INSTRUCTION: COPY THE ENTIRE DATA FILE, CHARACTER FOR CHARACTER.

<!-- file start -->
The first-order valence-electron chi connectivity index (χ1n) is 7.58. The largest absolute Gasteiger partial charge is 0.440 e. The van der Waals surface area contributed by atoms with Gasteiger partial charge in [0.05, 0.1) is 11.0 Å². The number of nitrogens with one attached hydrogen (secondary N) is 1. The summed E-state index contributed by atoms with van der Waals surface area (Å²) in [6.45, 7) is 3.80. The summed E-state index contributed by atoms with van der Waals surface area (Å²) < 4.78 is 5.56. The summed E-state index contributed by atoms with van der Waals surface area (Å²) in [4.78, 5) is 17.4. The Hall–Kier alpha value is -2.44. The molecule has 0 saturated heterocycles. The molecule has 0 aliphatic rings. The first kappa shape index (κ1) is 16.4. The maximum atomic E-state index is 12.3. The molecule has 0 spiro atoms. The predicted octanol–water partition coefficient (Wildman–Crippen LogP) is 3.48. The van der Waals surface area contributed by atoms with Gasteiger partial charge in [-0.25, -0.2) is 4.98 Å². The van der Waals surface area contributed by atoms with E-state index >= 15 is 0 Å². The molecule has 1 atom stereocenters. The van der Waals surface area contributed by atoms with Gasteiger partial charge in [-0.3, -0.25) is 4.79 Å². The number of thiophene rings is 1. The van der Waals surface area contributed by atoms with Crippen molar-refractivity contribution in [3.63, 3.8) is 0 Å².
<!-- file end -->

The first-order valence-electron chi connectivity index (χ1n) is 7.58. The largest absolute Gasteiger partial charge is 0.440 e. The van der Waals surface area contributed by atoms with Gasteiger partial charge in [0.05, 0.1) is 11.0 Å². The number of nitrogens with one attached hydrogen (secondary N) is 1. The summed E-state index contributed by atoms with van der Waals surface area (Å²) in [6.45, 7) is 3.80. The summed E-state index contributed by atoms with van der Waals surface area (Å²) < 4.78 is 5.56. The summed E-state index contributed by atoms with van der Waals surface area (Å²) in [4.78, 5) is 17.4. The Hall–Kier alpha value is -2.44. The molecule has 0 saturated heterocycles. The molecule has 0 aliphatic rings. The first kappa shape index (κ1) is 16.4. The maximum atomic E-state index is 12.3. The molecule has 0 spiro atoms. The predicted octanol–water partition coefficient (Wildman–Crippen LogP) is 3.48. The van der Waals surface area contributed by atoms with Gasteiger partial charge in [-0.25, -0.2) is 4.98 Å². The van der Waals surface area contributed by atoms with E-state index >= 15 is 0 Å². The molecule has 1 atom stereocenters. The van der Waals surface area contributed by atoms with Gasteiger partial charge in [-0.3, -0.25) is 4.79 Å². The number of thiophene rings is 1. The van der Waals surface area contributed by atoms with Crippen molar-refractivity contribution in [3.63, 3.8) is 0 Å².